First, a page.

Jack pressed his lips to the rim of the rough flagon, took a small mouthful and grimaced. He had never thought that a pint of ale could actually be stale, but that was exactly how the beer tasted. It had the hard, sour taste of bread long since become inedible. Something dark floated on top of the cloudy brew and Jack sincerely hoped that it was a head of wheat.
Around him was the low hubbub of tens of voices talking at once. The tavern was dark and musty, smelling like a damp cellar. This was unsurprising considering that they were one floor underground and only separated from the muddy bank of the Thames by a few feet of stone and brick. Black mold clung to the wooden beams holding up the ground floor.
“Are you drinking that, mate?” Someone asked from over Jack’s shoulder.
“You have it.”
He turned and pressed the vile drink into the grimy hands of an elderly man with hops and pieces of bread sticking out of his tangled grey beard. Jack shuddered as the wretched man’s hand touched his. Some people ought to be thrown in the river and given a good cleaning up, he thought.
Every rational part of his mind was pleading with him to leave the tavern. The men who frequented riverside drinking holes were all either vicious or desperate, sometimes both, and the very air was polluting his body.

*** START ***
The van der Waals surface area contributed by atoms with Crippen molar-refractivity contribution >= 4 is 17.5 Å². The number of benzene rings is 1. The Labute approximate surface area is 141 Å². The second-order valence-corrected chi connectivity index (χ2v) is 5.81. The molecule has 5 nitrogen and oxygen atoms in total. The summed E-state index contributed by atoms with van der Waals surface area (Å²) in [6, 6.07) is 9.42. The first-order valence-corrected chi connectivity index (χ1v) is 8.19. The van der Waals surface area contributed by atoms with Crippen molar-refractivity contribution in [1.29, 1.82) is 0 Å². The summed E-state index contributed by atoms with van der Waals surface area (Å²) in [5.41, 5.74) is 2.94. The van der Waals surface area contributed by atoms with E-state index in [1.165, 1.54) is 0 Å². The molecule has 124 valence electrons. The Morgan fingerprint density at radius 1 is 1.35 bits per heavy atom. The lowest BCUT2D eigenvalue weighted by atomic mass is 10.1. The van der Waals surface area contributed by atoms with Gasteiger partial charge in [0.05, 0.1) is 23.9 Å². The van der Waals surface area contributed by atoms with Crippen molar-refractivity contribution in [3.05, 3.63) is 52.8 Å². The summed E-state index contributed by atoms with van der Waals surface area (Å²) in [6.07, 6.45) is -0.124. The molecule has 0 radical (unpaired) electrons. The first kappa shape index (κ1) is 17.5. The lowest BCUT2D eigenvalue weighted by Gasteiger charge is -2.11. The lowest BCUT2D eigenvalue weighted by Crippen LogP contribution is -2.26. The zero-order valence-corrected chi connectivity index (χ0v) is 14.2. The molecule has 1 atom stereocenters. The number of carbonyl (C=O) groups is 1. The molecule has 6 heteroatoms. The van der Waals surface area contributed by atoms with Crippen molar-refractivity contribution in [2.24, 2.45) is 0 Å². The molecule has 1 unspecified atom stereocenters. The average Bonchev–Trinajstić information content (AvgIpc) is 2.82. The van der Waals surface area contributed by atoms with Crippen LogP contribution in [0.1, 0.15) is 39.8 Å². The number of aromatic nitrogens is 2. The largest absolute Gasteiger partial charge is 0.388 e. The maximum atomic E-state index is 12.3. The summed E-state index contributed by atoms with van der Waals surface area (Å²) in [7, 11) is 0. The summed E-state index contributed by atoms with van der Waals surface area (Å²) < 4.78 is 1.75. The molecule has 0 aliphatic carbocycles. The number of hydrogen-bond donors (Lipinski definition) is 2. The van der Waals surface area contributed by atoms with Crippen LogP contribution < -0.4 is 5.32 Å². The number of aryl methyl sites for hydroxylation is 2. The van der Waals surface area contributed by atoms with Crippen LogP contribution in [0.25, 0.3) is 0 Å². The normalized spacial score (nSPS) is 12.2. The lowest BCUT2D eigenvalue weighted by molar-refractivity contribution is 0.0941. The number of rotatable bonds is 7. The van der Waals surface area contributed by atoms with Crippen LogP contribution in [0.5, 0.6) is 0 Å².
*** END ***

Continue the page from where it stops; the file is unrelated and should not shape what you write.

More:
“But I have to stay.” Jack said.
“What’s that, love?”
A heavy figure pressed itself between Jack and the crowd. He saw a maroon dress almost bursting at the seams where it had been tightly laced over an expansive bosom. A pair of gaudily painted red cheeks wobbled as the woman pressed her pink lips into a wet pout.
“I wasn’t talking to you, I’m sorry.” Jack replied.
“Well, who were you talking to then?”
“Nobody, you shouldn’t be here. You shouldn’t be here with these men.”
“Tell me your name, love. Why shouldn’t I be here?”
Jack leaned closer to the woman and a heady waft of perfume stung his nostrils. He whispered in her ear.
“These men are all evil. I’m going to kill them.
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